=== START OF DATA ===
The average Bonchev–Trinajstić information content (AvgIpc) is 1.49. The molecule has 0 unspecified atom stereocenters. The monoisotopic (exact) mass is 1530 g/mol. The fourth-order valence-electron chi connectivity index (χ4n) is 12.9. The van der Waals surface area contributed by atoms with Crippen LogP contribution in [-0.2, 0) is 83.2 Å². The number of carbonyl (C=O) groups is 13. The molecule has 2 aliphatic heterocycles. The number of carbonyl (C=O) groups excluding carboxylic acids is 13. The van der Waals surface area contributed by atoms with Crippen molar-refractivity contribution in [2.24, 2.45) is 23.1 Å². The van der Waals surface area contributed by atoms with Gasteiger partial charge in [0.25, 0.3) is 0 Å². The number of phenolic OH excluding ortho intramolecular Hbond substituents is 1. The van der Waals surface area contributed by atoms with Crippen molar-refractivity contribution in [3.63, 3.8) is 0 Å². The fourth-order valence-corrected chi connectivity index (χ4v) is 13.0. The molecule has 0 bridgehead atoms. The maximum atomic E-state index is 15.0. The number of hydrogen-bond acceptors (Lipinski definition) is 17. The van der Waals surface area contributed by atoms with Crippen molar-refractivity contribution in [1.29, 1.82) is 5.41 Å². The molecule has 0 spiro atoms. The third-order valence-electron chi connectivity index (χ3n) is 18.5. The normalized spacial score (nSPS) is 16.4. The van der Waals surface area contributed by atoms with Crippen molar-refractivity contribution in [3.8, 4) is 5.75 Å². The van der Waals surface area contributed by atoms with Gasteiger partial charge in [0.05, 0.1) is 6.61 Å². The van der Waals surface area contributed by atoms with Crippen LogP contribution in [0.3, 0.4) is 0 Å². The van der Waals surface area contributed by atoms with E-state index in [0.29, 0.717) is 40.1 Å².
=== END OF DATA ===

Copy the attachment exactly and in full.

The average Bonchev–Trinajstić information content (AvgIpc) is 1.49. The molecule has 0 unspecified atom stereocenters. The monoisotopic (exact) mass is 1530 g/mol. The fourth-order valence-electron chi connectivity index (χ4n) is 12.9. The van der Waals surface area contributed by atoms with Crippen LogP contribution in [-0.2, 0) is 83.2 Å². The number of carbonyl (C=O) groups is 13. The molecule has 2 aliphatic heterocycles. The number of carbonyl (C=O) groups excluding carboxylic acids is 13. The van der Waals surface area contributed by atoms with Crippen molar-refractivity contribution in [2.24, 2.45) is 23.1 Å². The van der Waals surface area contributed by atoms with Gasteiger partial charge in [0.25, 0.3) is 0 Å². The number of phenolic OH excluding ortho intramolecular Hbond substituents is 1. The van der Waals surface area contributed by atoms with Crippen molar-refractivity contribution in [3.63, 3.8) is 0 Å². The fourth-order valence-corrected chi connectivity index (χ4v) is 13.0. The molecule has 0 bridgehead atoms. The maximum atomic E-state index is 15.0. The number of hydrogen-bond acceptors (Lipinski definition) is 17. The van der Waals surface area contributed by atoms with Crippen molar-refractivity contribution in [1.29, 1.82) is 5.41 Å². The molecule has 0 spiro atoms. The third-order valence-electron chi connectivity index (χ3n) is 18.5. The normalized spacial score (nSPS) is 16.4. The van der Waals surface area contributed by atoms with Crippen molar-refractivity contribution in [3.8, 4) is 5.75 Å². The van der Waals surface area contributed by atoms with Gasteiger partial charge in [0.05, 0.1) is 6.61 Å². The van der Waals surface area contributed by atoms with Crippen LogP contribution in [0.3, 0.4) is 0 Å². The van der Waals surface area contributed by atoms with E-state index in [0.29, 0.717) is 40.1 Å².